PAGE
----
Investment in art is recognized as an asset class now more than ever, presenting an alternative to stocks, bonds, real-estate, gold and other traditional investment avenues. Art offers investment diversification, relatively low correlation with other asset classes and relatively inflation proof. One may find more investment vehicles in art and similar assets (SWAG - silver, wine, art, gold/ Investment Week 9/11) which imply art may enter the mainstream spectrum of alternative assets.
This phenomenon is demonstrated in the steady growing velocity of the Post-War and Contemporary Art markets that have exceeded $5 billion at the height of the market and has decreased by about 50% during the credit crunch years. Since then the consensus is that this market has fully recovered and beyond.
Art as an investment may be compared to stocks or to the private equity markets. Acquiring a work by an emerging artist for investment purposes can be compared to investing seed money in a start-up company which holds an idea that has not yet been realized. For buyers making an acquisition for investment purposes in a recognized artist such as Gerhard Richter (b.1932, Dresden) is not dissimilar to buying stocks of companies such as Teva, Google or Checkpoint Software, companies that are recognized for their strong brands and financial performance and have substantial market capitalization. Similarly acquiring a Picasso may be compared to purchasing stocks in corporate brand name firms such as Johnson & Johnson, Apple, Citigroup or IBM.
During the past decades, investment in the visual arts emerged as a credible investment alternative. While works by renowned artists of earlier periods (‘Impressionist and Modern Art’), such as Picasso, Matisse and Giacometti, have steadily risen in price, works by living artists have also tended to appreciate in value and have therefore become an appealing investment opportunity.
The pullback of capital markets during 2008-2009 and the availability of resources significantly diminishing for many private collectors resulted in more established art (mostly ‘Post-War’, i.e. post Second World War) fetching record prices while Contemporary Art (1950’s onwards) prices gave way to such established Post-War works. Yet the gradual market recovery shows steady improvement in auctions with new records almost each season for prominent Post-War artists followed by the Contemporary ones.
In the high end of the market for works sold above $40M you may find the Masters of Post-War artists such as Mark Rothko ($86.8M, Christie’s NY 5/12), Francis Bacon ($86.3M, Sotheby’s NY 5/08), Roy Lichtenstein ($44.8M, Sotheby’s NY 5/12), Andy Warhol ($43.7M, Christie’s NY 11/12) and Jackson Pollock ($40M, Sotheby’s NY 11/12) to name a few. For works above $30M you may find artists such as Yves Klein ($36.7M Christie’s NY 6/12), Lucien Freud ($33.6M, Christie’s NY 5/08) and the Contemporary artists Jeff Koons ($33.6M, Christie’s NY 11/12) and Gerhard Richter ($34.2M, Sotheby’s London 10/12).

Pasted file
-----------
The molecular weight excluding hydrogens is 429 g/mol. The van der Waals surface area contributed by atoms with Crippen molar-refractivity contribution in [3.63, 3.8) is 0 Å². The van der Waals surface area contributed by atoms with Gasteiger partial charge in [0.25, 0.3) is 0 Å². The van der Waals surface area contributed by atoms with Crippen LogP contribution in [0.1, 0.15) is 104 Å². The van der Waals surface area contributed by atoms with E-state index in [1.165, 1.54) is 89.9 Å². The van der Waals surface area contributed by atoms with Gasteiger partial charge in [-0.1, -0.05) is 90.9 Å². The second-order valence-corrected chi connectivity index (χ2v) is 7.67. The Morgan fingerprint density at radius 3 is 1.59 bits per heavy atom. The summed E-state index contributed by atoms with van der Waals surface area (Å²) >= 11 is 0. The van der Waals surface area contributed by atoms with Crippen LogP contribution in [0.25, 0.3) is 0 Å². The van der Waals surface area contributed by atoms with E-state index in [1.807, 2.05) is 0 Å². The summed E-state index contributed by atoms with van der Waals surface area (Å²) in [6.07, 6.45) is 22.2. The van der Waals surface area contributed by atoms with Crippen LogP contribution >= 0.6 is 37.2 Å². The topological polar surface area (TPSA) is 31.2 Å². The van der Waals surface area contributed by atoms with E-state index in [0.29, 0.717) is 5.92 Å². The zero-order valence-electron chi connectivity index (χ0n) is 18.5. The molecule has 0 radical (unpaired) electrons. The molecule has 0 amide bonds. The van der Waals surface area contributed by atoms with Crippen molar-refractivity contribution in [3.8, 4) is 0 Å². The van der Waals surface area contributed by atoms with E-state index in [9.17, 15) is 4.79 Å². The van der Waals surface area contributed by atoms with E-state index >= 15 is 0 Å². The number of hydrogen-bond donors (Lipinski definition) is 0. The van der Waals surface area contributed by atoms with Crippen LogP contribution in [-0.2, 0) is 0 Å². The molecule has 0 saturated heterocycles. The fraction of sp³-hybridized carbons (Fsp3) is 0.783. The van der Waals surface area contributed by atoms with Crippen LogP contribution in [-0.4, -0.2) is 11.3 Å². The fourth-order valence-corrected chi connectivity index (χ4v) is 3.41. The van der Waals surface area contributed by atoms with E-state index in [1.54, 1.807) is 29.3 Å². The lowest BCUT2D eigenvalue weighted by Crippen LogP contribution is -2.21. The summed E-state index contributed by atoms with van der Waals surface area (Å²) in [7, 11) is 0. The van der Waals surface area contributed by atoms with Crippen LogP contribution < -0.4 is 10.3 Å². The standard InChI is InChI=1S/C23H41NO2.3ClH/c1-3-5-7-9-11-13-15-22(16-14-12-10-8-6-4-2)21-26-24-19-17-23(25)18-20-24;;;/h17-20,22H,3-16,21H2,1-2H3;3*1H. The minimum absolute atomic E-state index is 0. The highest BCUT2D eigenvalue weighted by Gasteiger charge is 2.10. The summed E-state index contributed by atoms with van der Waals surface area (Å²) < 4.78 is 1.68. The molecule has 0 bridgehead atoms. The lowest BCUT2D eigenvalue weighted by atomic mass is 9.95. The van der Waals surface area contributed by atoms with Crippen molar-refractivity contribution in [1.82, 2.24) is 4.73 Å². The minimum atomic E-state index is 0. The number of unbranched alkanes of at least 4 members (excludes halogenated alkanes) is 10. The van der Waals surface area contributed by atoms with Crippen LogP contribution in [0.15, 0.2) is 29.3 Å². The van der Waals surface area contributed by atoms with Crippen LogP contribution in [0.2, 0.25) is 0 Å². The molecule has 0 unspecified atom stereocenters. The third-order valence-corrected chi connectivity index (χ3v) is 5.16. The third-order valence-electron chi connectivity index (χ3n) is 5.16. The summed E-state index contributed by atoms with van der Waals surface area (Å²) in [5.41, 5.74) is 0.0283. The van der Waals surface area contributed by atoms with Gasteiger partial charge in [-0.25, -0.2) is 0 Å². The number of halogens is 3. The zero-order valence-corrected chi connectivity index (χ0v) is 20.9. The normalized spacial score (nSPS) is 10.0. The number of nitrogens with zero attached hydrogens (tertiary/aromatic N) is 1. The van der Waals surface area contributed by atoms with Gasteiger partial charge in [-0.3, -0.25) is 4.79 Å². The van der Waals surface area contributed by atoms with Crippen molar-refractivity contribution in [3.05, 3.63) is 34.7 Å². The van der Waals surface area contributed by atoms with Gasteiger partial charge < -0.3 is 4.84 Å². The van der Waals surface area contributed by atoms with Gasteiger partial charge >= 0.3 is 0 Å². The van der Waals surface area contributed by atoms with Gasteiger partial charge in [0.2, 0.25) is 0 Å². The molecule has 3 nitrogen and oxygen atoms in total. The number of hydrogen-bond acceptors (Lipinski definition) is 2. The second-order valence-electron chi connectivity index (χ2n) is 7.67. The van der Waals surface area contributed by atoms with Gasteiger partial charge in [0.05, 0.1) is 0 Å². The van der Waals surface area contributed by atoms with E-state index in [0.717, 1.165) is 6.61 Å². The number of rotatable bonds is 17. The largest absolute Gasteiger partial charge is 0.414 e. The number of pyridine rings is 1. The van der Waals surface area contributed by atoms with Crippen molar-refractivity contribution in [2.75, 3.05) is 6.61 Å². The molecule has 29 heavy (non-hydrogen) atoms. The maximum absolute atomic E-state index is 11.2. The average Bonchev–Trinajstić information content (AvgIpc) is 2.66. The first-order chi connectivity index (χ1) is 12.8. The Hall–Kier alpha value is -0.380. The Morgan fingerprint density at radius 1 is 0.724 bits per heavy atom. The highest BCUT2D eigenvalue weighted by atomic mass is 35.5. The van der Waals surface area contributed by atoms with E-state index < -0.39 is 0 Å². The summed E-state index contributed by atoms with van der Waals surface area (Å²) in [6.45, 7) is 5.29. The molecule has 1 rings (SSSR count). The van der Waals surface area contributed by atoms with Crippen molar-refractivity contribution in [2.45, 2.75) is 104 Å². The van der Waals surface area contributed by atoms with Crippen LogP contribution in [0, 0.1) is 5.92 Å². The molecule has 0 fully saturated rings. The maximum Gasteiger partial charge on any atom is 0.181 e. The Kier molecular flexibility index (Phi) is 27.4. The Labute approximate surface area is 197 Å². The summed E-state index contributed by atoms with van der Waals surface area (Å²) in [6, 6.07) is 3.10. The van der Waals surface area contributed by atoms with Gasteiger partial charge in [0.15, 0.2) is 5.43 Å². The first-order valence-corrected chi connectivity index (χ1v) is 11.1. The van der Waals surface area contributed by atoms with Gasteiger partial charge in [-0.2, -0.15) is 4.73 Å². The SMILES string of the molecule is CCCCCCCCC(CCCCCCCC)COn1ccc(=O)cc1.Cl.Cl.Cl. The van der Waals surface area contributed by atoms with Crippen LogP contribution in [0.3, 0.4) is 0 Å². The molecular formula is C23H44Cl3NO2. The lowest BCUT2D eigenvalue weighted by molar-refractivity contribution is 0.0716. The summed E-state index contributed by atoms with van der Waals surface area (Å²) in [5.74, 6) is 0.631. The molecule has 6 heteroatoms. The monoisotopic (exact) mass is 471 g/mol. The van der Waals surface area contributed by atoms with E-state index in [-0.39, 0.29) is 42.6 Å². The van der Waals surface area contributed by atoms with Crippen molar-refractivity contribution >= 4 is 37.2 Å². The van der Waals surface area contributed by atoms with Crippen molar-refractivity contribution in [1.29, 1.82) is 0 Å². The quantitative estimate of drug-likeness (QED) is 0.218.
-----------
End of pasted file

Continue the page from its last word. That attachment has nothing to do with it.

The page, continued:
Artists who enjoy growing success in the recent year or two are Peter Doig (new auction record set at $11.9M, Christie’s London 2/13), Glenn Brown ($8, Sotheby’s London 6/13), Urs Fischer ($6.8M, Christie’s NY 5/11) and Martin Kippenberger ($5M, Christie’s London, 10/12).
The top end of Contemporary photography is led by Anders Gursky ($4.3M, Christie’s NY, 11/11), Cindy Sherman ($3.89M, Christie’s NY 5/11) and Jeff Wall ($3.6M, Christie’s NY 5/12).
With the remarkable performance of the art market and the robust auction sales in the US and Europe, in particular high-end artworks, Fine Art reinforced its status as a valid, noteworthy and significant investment vehicle.
The performance of Fine Art as an asset class appears to have limited correlation with the performance of other asset classes, especially stocks, when measured over short-term periods. The Mei/Moses Fine Art Index demonstrates the performance of art investment when compared with S&P 500 and that the performance of art has exceeded S&P 500. The index shows a relatively low correlation between the downturns of each market and that art has proven to outperformed equities in all periods between 2000 – 2011. According to the Mid Year Tracking Report published by Professors Mei and Moses in July 2010, "not all collecting categories are reacting in tandem to the changing economic climate of the first half of 2010. However what is obvious is that there is growing positive momentum in the impressionist and modern and the post war and contemporary collecting categories".
Since art is a differentiating factor among wealthy individuals for it is an original, unique and rare element with high cultural and social values, its extraordinary status, if wisely select, has proven to be an exclusive and sought after investment instrument.
Art Partners has proven the fundamental ability to properly select the appropriate works of art for investment purposes which remains our unique set of skills. With that in mind we are set to establish Art Partners II during the second half of 2013.
For further details please contact us.